Oldest Tobacco That Exist?

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Senior Member
Nov 3, 2020
South Carolina
Anybody know how old tobacco can be preserved? I like old historical things and decided to do a Google search on the " Oldest Tobacco In Existence" that yielded nothing basically.

I hope there is some old backer from way back still out there but I don't know if that's even possible.

Just a curiosity for me right now. I would think at least it might be possible for tinned tobacco to be around but not sure when tinning started.

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Captain of the Black Frigate
Nov 12, 2014
I am hoping that some exist from the 1800's or later. Molto Dolce or not..

Edit: Also I would love to obtain some tobacco from the 1930's!
Tin cans were invented in 1810 so I suppose it's possible. These pop up for auction from time to time.


Then there's the case of the 12,000 year old hunting camp in Utah where tobacco seeds were found among the artifacts.


Preferred Member
Aug 9, 2013
Helena, Alabama
One of the founders of American Spirit found some rustica in an ancient dig, and is the one accredited with bringing back the rustica strain.
Our museum here has some pottery with tobacco still in it.
But, I’m pretty sure obtaining some of these “oldest” tobaccos would be costly and probably very disappointing to smoke.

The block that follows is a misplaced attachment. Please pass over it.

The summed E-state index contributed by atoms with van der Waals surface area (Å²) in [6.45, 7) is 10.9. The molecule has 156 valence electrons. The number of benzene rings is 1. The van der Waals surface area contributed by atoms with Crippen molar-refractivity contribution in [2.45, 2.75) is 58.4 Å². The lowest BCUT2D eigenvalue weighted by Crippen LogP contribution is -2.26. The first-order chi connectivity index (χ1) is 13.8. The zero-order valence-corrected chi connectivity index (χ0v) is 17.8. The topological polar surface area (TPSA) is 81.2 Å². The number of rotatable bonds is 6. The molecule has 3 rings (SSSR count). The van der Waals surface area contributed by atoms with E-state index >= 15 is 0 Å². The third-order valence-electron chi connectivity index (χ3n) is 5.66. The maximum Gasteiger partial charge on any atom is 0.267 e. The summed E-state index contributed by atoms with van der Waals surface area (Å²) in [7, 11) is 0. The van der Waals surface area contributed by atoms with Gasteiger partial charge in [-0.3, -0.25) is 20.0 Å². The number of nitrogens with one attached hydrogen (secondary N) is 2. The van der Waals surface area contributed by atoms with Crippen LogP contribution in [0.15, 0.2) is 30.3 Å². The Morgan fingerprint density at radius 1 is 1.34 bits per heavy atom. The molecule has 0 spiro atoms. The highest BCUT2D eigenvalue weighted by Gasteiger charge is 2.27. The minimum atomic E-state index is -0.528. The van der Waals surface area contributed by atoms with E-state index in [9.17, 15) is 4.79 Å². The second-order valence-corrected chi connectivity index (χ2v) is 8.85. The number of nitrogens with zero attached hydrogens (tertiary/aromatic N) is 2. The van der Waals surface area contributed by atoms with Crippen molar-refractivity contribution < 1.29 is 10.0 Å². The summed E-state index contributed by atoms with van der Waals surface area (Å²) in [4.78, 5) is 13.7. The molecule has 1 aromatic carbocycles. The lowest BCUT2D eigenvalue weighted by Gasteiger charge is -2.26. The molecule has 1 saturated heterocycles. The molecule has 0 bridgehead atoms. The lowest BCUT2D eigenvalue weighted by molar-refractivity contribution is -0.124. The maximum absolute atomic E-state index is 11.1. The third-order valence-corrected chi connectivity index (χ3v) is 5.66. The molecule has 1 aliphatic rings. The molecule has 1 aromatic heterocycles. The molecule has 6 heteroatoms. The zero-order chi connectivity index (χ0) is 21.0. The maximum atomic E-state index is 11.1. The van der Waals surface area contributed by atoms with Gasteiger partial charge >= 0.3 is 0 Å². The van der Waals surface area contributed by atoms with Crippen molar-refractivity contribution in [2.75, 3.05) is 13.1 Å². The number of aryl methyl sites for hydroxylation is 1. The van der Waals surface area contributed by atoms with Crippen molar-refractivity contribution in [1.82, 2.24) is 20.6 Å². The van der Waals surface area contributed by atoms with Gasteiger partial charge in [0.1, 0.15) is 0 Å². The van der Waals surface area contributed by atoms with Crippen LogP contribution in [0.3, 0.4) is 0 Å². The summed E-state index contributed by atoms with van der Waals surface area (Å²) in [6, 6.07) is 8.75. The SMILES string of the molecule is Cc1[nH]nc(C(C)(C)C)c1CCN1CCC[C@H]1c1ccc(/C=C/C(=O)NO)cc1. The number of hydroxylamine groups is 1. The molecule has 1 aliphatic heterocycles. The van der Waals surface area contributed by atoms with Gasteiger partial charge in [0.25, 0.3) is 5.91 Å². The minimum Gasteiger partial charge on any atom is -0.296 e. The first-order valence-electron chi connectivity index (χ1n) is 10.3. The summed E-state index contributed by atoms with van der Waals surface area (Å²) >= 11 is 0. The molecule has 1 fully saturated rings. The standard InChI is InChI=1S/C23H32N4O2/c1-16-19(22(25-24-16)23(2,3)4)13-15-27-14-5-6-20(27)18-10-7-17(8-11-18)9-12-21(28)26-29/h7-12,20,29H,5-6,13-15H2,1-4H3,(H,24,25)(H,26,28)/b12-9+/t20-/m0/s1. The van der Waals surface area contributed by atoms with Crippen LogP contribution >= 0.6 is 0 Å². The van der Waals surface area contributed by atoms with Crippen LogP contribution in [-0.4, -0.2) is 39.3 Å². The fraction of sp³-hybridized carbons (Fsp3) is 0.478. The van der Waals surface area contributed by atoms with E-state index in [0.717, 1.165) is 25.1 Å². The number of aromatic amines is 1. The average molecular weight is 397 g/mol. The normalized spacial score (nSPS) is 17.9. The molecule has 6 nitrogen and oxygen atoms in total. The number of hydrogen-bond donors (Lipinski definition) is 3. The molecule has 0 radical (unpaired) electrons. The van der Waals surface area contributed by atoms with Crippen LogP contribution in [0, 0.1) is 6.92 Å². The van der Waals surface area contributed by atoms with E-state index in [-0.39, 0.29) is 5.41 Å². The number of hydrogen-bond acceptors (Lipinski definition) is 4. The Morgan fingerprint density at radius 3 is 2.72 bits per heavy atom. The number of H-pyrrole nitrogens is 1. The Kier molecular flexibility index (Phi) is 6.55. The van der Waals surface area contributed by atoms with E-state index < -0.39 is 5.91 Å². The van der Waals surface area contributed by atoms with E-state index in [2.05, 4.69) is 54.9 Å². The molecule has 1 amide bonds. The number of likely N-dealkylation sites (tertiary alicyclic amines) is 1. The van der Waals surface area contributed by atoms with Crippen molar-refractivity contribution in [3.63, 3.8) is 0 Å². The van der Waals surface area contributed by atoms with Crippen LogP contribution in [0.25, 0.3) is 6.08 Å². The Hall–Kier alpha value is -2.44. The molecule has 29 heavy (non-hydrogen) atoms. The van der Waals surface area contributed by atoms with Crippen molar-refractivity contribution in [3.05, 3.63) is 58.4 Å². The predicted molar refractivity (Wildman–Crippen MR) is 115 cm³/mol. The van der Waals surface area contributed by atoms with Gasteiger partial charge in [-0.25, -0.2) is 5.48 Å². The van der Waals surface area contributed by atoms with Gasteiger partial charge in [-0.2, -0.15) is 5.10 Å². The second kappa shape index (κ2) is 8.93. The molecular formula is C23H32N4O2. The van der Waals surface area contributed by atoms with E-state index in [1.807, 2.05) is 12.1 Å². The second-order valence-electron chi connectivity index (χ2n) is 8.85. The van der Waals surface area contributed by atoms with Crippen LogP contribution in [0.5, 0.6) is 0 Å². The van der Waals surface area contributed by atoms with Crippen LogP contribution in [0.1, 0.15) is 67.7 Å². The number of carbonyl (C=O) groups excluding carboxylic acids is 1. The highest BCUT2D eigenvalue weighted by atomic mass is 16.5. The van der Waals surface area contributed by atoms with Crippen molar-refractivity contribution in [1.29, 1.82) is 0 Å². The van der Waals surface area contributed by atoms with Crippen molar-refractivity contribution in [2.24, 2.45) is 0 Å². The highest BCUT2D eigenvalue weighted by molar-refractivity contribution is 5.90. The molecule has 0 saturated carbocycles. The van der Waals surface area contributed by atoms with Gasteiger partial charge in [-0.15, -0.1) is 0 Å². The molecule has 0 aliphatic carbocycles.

I’ve had the honor of trying a few 50+ year old commercial blends that weren’t really all that great. But, it was neat to find that older blends were much stronger in nicotine.
It’s probably safe to say that 20 years is about the peak for tobacco aging. After that, and it’s past it’s prime.


Preferred Member
May 10, 2016
If you are talking about just tobacco leaf I think Rustica is the oldest leaf which was used by native Americans and McBaren just released a blend with it which I never tried but which is said being the strongest tobacco blend at least in the Western hemisphere.

If you are talking about the oldest blend in production it could be the SG Groosemoore which should be over 200 years old blend. I have it and love it. While the topping might have remained the same I am questioning if the tobacco remained the same over these 2 centuries.


Preferred Member
Jun 5, 2018
I have some Falk's Plug Perique (this, but in a canister). When I bought it I entertained the thought of trying it but I have found that certain tobaccos have an ammonia odor when they're stored under certain conditions and it's fairly unpleasant. The Falk's is approximately 100 years old, as the company was purchased early in the 20th century and disappeared. I have some Edgeworth slices from the '30s that dried out and rehydrates just fine. Regardless of the condition of its storage, as time passes the probability of a tobacco becoming unsuitable for consumption increases, at various rates depending on its processing and storage. The ballpark you're eyeballing is likely to provide organic material with relatively low consumer value.
"Fungal ammonia fermentation is a novel dissimilatory metabolic mechanism that supplies energy under anoxic conditions." Fungal Ammonia Fermentation, a Novel Metabolic Mechanism That Couples the Dissimilatory and Assimilatory Pathways of Both Nitrate and Ethanol - https://doi.org/10.1074/jbc.m313761200

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